The effect we're going to create is that of a refractive sphere flying through space. As it zooms from offscreen, far left, to the bottom right of your screen, it will look like a crystal ball distorting its background. My inspiration for this effect came from the Joe Dante film Explorers, in which a group of young boys (assisted by some goofy extraterrestrials) create a forcefield bubble that enables them to travel into space. The bubble is a blue sphere which encases the boys' tiny spaceship. As presented in the film, the bubble optical effect (courtesy of George Lucas's Industrial Light and Magic) distorted whatever background it moved across, just as a real glass bubble would if you held it up to your eye and looked at your surroundings.
To create the effect in the film, ILM first filmed background plates of whatever scenery the bubble was to pass in front of, then they matted in the bubble imagery, which consisted of airbrushed artwork, reflective lighting highlights and a slightly smaller version of whatever background was behind it on any particular frame. The result was a three-dimensional-looking moving sphere. The .ADO/.APM parameters will make our bubble move in our Cyberspace.
Now, go back to the Load/Save menu and load SPHERE.PI1. This is the matte ball we'll use to create our sphere. Place the ball in the Clip buffer by pressing the Tab key, then erase the ball on frame 1 by pressing the Clr/Home key. Next, press Return six times to create 61 blank frames.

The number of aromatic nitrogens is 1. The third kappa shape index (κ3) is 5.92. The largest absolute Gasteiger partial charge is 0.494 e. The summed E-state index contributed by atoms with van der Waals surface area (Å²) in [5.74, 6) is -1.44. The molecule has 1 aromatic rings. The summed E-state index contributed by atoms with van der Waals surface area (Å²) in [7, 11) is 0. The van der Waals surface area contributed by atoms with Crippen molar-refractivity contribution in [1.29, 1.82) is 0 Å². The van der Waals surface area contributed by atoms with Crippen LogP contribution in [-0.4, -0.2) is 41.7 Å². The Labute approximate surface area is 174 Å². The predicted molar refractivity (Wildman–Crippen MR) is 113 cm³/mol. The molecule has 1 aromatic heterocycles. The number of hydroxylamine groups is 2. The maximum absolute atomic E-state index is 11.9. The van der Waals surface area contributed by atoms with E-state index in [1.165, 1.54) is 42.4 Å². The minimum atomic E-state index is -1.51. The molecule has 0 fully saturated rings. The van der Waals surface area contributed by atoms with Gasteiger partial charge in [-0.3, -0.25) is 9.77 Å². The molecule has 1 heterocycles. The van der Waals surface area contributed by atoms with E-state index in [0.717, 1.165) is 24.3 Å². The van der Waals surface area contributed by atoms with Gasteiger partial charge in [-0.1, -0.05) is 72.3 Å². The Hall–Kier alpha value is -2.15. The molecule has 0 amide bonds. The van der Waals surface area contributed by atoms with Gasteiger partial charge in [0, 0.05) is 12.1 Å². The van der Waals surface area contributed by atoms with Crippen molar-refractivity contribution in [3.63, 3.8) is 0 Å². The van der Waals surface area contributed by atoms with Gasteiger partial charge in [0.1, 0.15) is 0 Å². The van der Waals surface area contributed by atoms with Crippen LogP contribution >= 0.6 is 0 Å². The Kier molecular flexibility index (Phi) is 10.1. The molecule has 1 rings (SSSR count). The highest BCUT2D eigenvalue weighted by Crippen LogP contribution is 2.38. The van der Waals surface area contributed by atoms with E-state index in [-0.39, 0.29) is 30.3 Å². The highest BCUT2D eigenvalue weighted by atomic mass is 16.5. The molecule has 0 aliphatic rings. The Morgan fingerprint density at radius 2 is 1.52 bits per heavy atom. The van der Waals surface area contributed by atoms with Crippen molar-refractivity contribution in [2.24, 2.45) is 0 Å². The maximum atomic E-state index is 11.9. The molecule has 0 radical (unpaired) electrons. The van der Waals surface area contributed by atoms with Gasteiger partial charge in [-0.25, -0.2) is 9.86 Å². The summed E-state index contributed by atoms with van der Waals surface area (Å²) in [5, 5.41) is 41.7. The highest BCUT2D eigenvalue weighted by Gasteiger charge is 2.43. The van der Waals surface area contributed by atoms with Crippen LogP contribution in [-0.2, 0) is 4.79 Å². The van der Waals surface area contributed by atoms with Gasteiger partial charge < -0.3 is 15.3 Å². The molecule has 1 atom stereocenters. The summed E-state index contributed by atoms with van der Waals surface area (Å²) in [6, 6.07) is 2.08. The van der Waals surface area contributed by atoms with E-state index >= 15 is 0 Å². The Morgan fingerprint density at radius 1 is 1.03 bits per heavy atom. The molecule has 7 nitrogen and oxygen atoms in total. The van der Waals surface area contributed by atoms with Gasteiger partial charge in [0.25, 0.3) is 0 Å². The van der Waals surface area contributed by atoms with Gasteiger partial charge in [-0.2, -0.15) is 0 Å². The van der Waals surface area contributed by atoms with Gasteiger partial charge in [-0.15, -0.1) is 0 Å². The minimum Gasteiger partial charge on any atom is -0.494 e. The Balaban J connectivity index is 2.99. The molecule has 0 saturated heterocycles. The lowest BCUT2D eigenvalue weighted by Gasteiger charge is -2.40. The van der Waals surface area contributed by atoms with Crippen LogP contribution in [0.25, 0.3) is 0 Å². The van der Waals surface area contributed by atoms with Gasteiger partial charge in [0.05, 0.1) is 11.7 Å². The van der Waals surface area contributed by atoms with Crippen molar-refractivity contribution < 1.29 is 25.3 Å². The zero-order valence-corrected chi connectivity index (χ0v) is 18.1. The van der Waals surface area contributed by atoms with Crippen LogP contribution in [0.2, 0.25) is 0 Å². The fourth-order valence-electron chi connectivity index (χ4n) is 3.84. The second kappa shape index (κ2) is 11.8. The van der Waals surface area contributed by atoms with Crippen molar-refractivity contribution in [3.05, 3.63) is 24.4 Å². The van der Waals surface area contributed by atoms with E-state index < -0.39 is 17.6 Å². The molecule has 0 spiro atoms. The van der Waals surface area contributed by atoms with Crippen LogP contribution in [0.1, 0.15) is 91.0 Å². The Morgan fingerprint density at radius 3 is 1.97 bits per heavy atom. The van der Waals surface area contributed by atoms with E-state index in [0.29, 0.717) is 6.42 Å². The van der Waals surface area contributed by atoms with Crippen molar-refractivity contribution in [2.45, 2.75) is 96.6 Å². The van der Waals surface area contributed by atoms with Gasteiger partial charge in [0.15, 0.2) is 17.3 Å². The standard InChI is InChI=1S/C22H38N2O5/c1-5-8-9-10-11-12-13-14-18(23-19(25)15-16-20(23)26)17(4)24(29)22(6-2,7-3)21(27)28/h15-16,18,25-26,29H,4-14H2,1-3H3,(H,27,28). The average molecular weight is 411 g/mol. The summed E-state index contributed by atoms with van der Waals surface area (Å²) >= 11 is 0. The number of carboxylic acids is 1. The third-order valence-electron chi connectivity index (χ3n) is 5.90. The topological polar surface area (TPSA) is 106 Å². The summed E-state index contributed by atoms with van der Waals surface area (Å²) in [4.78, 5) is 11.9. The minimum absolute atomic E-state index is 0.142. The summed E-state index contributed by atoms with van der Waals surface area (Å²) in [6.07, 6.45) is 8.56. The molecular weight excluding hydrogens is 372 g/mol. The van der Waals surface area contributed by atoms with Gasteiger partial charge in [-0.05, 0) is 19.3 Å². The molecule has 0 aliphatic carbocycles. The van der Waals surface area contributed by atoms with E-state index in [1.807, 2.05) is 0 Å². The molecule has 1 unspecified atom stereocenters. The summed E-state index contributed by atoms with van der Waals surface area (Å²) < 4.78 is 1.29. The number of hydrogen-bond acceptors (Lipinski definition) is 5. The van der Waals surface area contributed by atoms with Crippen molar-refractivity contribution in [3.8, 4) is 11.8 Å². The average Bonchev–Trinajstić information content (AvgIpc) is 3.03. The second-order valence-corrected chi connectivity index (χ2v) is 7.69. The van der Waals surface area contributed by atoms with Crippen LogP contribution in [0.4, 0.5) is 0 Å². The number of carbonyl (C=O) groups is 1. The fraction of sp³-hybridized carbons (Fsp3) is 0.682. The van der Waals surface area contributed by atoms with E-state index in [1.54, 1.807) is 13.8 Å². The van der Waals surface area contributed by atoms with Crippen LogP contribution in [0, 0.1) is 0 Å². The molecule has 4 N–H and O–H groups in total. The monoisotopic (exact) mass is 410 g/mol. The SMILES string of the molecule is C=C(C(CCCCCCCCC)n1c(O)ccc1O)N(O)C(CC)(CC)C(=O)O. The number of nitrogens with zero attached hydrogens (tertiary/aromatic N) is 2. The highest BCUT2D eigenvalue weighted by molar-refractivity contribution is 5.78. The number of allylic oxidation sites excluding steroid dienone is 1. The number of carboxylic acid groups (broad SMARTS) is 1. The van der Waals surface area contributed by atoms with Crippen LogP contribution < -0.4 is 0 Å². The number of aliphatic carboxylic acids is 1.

Go back to the .ADO/.APM menu, set Frame Mode to All, and then select Preview. You'll see the clip buffer box come in from the left side of your screen and disappear off into the distance on the right. This is how your crystal sphere is going to fly through the scene. Now, click on Render. Cyber Paint will then render the blue ball across all 61 frames. (When it's finished rendering, you can leave the .ADO/.APM menu and play the animation once or twice to get an idea how the final effect is going to look.) When you've finished playing the animation, save it to your freshly formatted disk under the title MATTEBAL.SEQ. (You'll want to save all your work files to disk so you can use them in the future, if you desire.)
Next, go to the first frame of the sequence you've just saved, make sure Frame Mode is set to To All, then go up to the Load/Save menu. Select.PI1, then select Under (or Underlay). Load the picture GALAXY.PI1 underneath the flying ball sequence. A menu box will appear, asking if you want to do this under all frames, starting with this frame; click on Yes. Cyber Paint will then load this DEGAS Elite picture underneath your flying ball animation. Now when you play the sequence, the flat blue ball will fly over this deepspace galaxy background.